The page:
Publication: Research - peer-review › Article in proceedings – Annual report year: 2014
Diffusion magnetic resonance imaging enables measuring the structural connectivity of the human brain at a high spatial resolution. Local noisy connectivity estimates can be derived using tractography approaches and statistical models are necessary to quantify the brain’s salient structural organization. However, statistically modeling these massive structural connectivity datasets is a computational challenging task. We develop a high-performance inference procedure for the infinite relational model (a prominent non-parametric Bayesian model for clustering networks into structurally similar groups) that defines structural units at the resolution of statistical support. We apply the model to a network of structural brain connectivity in full image resolution with more than one hundred thousand regions (voxels in the gray-white matter boundary) and around one hundred million connections. The derived clustering identifies in the order of one thousand salient structural units and we find that the identified units provide better predictive performance than predicting using the full graph or two commonly used atlases. Extracting structural units of brain connectivity at the full image resolution can aid in understanding the underlying connectivity patterns, and the proposed method for large scale data driven generation of structural units provides a promising framework that can exploit the increasing spatial resolution of neuro-imaging technologies.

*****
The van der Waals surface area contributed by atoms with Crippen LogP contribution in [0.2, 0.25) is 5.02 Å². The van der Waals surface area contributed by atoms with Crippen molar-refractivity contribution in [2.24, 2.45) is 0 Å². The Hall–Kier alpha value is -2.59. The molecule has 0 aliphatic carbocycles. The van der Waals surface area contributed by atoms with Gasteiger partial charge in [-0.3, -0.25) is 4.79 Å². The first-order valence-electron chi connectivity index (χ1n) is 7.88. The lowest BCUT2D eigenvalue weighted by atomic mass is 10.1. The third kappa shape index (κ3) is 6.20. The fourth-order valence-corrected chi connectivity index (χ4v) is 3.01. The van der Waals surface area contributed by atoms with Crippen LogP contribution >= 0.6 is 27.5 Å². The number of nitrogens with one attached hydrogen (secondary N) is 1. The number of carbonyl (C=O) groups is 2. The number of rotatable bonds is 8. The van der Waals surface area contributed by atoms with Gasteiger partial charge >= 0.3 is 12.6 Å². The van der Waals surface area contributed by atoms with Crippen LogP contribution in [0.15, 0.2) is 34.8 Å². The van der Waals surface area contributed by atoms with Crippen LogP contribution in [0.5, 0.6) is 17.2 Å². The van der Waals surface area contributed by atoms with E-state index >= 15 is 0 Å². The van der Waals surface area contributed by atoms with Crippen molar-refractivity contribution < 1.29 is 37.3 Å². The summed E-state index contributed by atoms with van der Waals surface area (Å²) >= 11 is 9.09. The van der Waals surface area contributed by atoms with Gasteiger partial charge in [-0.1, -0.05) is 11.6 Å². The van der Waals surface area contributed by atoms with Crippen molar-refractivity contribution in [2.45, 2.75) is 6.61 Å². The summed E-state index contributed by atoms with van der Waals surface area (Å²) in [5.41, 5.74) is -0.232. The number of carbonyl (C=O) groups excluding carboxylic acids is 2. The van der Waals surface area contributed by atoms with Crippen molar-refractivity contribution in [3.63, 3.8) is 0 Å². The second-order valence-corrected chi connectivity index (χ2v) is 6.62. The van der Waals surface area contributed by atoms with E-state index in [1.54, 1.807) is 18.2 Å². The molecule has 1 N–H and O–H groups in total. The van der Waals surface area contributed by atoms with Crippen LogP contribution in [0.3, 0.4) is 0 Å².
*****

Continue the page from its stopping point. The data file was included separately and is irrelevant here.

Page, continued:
|Title of host publication||Proceedings of the 4th International Workshop on Pattern Recognition in Neuroimaging (PRNI 2014)|
|Number of pages||4|
|State||Published - 2014|
|Event||4th International Workshop on Pattern Recognition in Neuroimaging - Tübingen, Germany|
|Workshop||4th International Workshop on Pattern Recognition in Neuroimaging|
|Period||04/06/2014 → 06/06/2014|
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